5. Each one of these theories represents one aspect of the whole truth,—Traducianism generic consciousness, Pre-existentianism self-consciousness or the interest of the personality as a separate eternal divine thought (as Holy Scripture does in its doctrine of election), Creationism God-consciousness. Nothing but the union of these three elements is sufficient. But the union must not be so conceived as if there were a mechanical division of the process between God, the genus, and the element of personality. We must hold first: the entire individual, so far as he contains no new element, nothing not already constituted in previous stages, is as to his entire nature a product of the genus present and operative in the parents, as well as a product of God's conserving power. Secondly: so far as the individual contains new elements, we have to go back from parental causality and conservation to a creative act of God, but one which, while really constituting new elements, is at the same time a conserving of the eternal world-idea, a continuance or carrying forward of the eternal idea of our race as an organism of many members. Thirdly: in this divine

1 As Schöberlein justly insists.

world - thought the particular individuals, as regards their · idea, are constituted separate essential members. This idea

of theirs in God (and this is the truth in the Pre-existencetheory), may be viewed as striving from the first after realization through its appropriate media, i.e. in their succession and order in time. Just so, in the eternal idea of these particular individuals lies their affinity with the generic idea, as well as their realization through the medium of the representatives of the genus—the parents; as on the other hand it lies in the idea of the race not simply to require identical repetitions of individuals, but to be receptive of new individualities destined for freedom, and therefore receptive of divine activity introducing new members into the circle of humanity. The eternal idea not merely of the genus in general, but also of particular personalities, is not Nothing, not blank thought, but has already initial reality in the eternal, creative principle—the Logos and initial temporal reality in the first human pair.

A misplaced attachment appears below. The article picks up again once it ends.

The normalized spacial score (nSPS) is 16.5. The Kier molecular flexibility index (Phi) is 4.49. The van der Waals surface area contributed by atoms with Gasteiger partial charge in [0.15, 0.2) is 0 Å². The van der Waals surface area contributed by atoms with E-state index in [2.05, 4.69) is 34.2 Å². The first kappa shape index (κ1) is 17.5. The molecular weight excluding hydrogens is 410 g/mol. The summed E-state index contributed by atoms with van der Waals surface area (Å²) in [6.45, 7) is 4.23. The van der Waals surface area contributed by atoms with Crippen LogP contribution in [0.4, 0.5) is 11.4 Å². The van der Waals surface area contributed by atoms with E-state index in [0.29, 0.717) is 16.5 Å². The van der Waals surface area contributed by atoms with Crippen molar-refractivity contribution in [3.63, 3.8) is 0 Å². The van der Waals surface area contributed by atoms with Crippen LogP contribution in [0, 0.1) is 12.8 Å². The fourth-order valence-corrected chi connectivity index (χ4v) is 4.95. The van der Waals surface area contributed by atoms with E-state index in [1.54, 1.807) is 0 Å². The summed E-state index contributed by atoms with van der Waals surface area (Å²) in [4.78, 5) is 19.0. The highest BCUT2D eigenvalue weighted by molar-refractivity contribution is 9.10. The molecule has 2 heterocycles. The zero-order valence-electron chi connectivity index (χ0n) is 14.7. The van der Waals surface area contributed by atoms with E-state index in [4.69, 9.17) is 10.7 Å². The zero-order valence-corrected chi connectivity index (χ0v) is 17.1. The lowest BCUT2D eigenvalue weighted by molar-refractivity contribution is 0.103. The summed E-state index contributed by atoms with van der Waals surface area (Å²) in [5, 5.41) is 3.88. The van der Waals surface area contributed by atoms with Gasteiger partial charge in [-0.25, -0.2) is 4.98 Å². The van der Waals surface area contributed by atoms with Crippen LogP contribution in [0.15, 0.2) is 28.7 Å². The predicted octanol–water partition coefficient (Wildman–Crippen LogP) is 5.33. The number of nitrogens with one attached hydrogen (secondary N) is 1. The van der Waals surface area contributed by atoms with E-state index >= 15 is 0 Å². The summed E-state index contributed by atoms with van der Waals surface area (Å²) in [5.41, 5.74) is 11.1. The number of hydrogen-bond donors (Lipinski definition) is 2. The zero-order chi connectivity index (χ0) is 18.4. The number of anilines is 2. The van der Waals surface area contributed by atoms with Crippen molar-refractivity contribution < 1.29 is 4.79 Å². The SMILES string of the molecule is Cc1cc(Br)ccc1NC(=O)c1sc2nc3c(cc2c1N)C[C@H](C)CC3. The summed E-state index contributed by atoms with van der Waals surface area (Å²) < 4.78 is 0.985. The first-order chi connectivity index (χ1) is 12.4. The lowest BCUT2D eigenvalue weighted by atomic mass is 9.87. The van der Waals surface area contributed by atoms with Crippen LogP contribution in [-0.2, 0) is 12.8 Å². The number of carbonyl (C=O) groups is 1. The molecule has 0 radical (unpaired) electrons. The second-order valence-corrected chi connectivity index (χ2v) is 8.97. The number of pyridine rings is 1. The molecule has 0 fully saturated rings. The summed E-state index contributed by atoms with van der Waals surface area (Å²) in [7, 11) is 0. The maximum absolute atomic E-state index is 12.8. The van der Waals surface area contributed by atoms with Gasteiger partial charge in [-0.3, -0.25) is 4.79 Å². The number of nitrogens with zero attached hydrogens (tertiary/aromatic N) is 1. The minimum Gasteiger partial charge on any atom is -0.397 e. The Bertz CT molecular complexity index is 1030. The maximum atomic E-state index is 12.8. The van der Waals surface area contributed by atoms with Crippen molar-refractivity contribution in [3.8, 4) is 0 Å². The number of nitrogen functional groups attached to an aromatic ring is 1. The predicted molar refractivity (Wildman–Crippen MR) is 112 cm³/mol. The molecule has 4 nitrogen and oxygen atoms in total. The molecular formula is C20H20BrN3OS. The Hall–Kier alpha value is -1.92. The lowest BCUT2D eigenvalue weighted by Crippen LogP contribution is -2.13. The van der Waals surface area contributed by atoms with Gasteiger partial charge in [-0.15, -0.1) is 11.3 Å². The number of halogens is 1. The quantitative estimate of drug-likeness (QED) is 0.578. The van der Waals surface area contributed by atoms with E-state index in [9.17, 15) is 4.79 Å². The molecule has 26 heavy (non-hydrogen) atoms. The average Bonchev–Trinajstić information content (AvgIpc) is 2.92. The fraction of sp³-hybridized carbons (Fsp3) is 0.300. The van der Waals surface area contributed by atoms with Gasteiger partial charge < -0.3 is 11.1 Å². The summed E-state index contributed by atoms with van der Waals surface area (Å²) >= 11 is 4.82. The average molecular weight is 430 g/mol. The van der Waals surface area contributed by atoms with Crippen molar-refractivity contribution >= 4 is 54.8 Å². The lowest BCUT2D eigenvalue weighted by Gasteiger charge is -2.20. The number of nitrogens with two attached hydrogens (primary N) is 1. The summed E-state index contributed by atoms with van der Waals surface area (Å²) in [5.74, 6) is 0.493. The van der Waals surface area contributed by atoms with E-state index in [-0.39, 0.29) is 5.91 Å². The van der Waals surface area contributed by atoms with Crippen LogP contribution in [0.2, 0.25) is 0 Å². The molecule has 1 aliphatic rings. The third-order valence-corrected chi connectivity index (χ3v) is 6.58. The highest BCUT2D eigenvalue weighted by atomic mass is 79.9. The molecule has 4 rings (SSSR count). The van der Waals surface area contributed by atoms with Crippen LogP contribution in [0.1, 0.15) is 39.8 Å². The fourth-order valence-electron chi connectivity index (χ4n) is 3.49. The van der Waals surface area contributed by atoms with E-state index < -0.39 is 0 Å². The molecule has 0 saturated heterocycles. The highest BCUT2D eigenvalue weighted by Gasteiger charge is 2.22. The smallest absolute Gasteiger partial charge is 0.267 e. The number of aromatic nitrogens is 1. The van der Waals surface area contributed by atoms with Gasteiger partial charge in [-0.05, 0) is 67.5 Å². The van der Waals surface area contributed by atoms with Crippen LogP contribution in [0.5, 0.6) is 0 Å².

Observation. — Some would ascribe to man an original power of self-determination; but God would then be made à passive womb, whence individuals are born spontaneously. No individual, before he exists, can contribute to his own existence. He himself comes into being through the interaction of the divine agency and that of the genus, but in such a way that both are determined by the eternal, divine idea of the individual as a free personal being. To explain the origination of impersonal creatures, the combined supposition of God's conserving agency and of the genus is sufficient. But man is above nature, not a mere continuation of the life of the genus. By his very idea he must be eternally conceived by God as a relative totality, of course in union with the whole. This is also borne out by the Mosaic cosmogony, which for man's origination lays down a new beginning, a distinct prior conception of him, and a distinct act carrying the conception into effect.?

1 Gen, i. 26, 27, ü. 7.